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Gallup: U.S. support for assault weapons ban reaches all-time low

HARTFORD, CT - FEBRUARY 14: A man holds up a sign with with a depiction of an assault weapon during a rally at the Connecticut State Capital to promote gun control legislation in the wake of the December 14, 2012, school shooting in Newtown on February 14, 2013 in Hartford, Connecticut. Referred to as the 'March for Change' and held on the two-month anniversary of the massacre in Newtown, Connecticut, participants called for improved gun safety laws. Among the safety measures being demanded are for universal background checks, more work within the mental health community and restricting high-capacity magazines. Credit: Getty Images

Just more than one-third of Americans favor a ban on so-called "assault weapons," a Gallup poll found today.

Only 36 percent of Americans polled favor banning assault-style weapons, a drop from 44 percent in 2012 and 57 percent in 1996. Sixty-one percent of Americans now oppose an assault weapons ban, according to Gallup's 2016 Crime poll, conducted Oct. 5-9. Gallup polled a random sample of 1,017 U.S. adults, aged 18 and older, in every state.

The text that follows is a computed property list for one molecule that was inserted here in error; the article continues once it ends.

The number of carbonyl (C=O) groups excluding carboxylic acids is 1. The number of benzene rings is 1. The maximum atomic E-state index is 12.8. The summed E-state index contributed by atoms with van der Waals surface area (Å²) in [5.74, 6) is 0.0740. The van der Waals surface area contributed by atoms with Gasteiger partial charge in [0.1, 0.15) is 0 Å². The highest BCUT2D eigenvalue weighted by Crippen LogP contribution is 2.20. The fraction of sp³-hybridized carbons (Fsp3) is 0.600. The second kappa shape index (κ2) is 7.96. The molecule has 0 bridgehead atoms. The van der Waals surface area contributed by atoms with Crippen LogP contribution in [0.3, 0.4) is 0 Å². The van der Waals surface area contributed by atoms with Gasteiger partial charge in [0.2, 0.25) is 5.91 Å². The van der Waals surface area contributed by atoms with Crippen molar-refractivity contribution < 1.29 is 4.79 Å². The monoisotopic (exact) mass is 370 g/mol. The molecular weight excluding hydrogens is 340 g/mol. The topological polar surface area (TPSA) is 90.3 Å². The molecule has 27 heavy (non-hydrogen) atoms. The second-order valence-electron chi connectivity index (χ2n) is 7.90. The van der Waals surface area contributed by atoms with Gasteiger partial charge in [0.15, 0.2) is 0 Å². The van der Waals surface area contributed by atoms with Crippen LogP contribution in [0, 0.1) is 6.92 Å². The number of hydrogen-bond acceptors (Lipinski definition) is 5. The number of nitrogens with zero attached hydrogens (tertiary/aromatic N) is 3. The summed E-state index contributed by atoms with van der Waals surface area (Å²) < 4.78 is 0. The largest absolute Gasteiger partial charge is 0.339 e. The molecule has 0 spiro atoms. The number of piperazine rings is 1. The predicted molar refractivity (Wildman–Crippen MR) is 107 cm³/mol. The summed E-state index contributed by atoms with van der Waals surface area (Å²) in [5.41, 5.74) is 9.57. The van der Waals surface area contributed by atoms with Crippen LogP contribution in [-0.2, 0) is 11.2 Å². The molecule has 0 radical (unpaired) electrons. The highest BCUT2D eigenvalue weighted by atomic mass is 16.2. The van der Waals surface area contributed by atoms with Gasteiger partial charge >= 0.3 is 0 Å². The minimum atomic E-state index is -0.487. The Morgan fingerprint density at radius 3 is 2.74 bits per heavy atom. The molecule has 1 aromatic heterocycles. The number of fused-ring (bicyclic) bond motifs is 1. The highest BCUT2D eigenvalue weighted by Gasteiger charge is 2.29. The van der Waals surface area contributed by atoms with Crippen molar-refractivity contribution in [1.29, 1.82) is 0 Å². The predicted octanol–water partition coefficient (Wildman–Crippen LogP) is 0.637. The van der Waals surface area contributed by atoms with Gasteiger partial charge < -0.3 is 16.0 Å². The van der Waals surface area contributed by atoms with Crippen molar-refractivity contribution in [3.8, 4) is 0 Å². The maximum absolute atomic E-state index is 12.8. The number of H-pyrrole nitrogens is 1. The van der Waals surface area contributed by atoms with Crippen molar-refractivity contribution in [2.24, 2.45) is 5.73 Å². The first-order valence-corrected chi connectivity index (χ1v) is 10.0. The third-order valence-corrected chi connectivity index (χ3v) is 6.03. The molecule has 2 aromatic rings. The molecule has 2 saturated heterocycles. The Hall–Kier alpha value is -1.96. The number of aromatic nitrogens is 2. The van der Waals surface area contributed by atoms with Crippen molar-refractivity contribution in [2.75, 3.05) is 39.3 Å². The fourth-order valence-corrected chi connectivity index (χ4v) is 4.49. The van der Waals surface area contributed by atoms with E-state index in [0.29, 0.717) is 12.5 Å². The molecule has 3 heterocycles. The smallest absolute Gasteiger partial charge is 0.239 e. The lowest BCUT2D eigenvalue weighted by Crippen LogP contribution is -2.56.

Screenshot from Gallup.

Beginning in 2006, more Americans opposed the ban than favored it — and opposition to the ban has been mostly increasing since then. Gallup starting asking about the assault weapons ban in 1996, two years after President Bill Clinton signed a federal assault weapons ban in 1994.

This year, 50 percent of Democrats and 25 percent of Republicans favor the ban.

Weapons collected in a Los Angeles Gun Buyback event are showcased in Los Angeles in 2012. (AP/Damian Dovarganes) Weapons collected in a Los Angeles Gun Buyback event are showcased in Los Angeles in 2012. (AP/Damian Dovarganes)

It's worth noting that support for the ban has fallen so dramatically among Democrats — since Democratic politicians are often the biggest legislative supporters of banning the weapons.

From Gallup's report:

It is striking -- and unusual -- that fewer Democrats than ever support an assault weapons ban, since the Democratic Party has been instrumental in pushing for stricter gun laws.

However, it is worth noting that a majority of Americans still believe there should be stricter laws governing the sale of firearms, even as they are reluctant to endorse a ban on handguns and assault weapons. In general, a majority of Americans say they are dissatisfied with the nation's gun laws, furthering the complexity of this issue.

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